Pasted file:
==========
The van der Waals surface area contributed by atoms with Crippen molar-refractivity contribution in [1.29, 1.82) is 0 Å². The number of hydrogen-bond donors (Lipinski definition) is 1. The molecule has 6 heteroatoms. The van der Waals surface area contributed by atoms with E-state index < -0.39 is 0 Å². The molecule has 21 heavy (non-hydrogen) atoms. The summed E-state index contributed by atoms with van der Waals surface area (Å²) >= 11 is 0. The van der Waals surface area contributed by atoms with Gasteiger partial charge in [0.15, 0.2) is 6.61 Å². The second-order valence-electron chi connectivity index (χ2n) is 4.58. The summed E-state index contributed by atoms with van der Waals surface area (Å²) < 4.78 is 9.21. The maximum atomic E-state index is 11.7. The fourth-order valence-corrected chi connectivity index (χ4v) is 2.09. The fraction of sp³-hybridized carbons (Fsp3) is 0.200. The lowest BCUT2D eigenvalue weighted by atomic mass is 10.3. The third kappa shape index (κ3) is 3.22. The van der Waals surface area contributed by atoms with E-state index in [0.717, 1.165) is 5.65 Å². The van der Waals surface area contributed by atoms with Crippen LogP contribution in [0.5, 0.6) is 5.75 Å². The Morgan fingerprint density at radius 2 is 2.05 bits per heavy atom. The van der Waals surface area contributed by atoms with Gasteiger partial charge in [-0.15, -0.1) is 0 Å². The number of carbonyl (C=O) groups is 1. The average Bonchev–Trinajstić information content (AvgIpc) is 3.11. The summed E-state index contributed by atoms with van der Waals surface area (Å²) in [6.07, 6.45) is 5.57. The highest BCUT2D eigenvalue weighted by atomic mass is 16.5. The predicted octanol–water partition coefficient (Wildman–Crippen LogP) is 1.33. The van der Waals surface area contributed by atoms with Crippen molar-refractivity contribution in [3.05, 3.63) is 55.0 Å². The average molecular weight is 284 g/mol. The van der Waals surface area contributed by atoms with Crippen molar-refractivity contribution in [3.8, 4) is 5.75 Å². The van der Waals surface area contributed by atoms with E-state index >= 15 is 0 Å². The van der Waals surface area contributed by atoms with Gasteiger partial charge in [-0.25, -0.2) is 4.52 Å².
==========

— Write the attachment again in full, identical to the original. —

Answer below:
The van der Waals surface area contributed by atoms with Crippen molar-refractivity contribution in [1.29, 1.82) is 0 Å². The number of hydrogen-bond donors (Lipinski definition) is 1. The molecule has 6 heteroatoms. The van der Waals surface area contributed by atoms with E-state index < -0.39 is 0 Å². The molecule has 21 heavy (non-hydrogen) atoms. The summed E-state index contributed by atoms with van der Waals surface area (Å²) >= 11 is 0. The van der Waals surface area contributed by atoms with Gasteiger partial charge in [0.15, 0.2) is 6.61 Å². The second-order valence-electron chi connectivity index (χ2n) is 4.58. The summed E-state index contributed by atoms with van der Waals surface area (Å²) < 4.78 is 9.21. The maximum atomic E-state index is 11.7. The fourth-order valence-corrected chi connectivity index (χ4v) is 2.09. The fraction of sp³-hybridized carbons (Fsp3) is 0.200. The lowest BCUT2D eigenvalue weighted by atomic mass is 10.3. The third kappa shape index (κ3) is 3.22. The van der Waals surface area contributed by atoms with E-state index in [0.717, 1.165) is 5.65 Å². The van der Waals surface area contributed by atoms with Crippen LogP contribution in [0.5, 0.6) is 5.75 Å². The Morgan fingerprint density at radius 2 is 2.05 bits per heavy atom. The van der Waals surface area contributed by atoms with Gasteiger partial charge in [-0.15, -0.1) is 0 Å². The number of carbonyl (C=O) groups is 1. The average Bonchev–Trinajstić information content (AvgIpc) is 3.11. The summed E-state index contributed by atoms with van der Waals surface area (Å²) in [6.07, 6.45) is 5.57. The highest BCUT2D eigenvalue weighted by atomic mass is 16.5. The predicted octanol–water partition coefficient (Wildman–Crippen LogP) is 1.33. The van der Waals surface area contributed by atoms with Crippen molar-refractivity contribution in [3.05, 3.63) is 55.0 Å². The average molecular weight is 284 g/mol. The van der Waals surface area contributed by atoms with Crippen molar-refractivity contribution in [3.8, 4) is 5.75 Å². The van der Waals surface area contributed by atoms with E-state index >= 15 is 0 Å². The van der Waals surface area contributed by atoms with Gasteiger partial charge in [-0.25, -0.2) is 4.52 Å².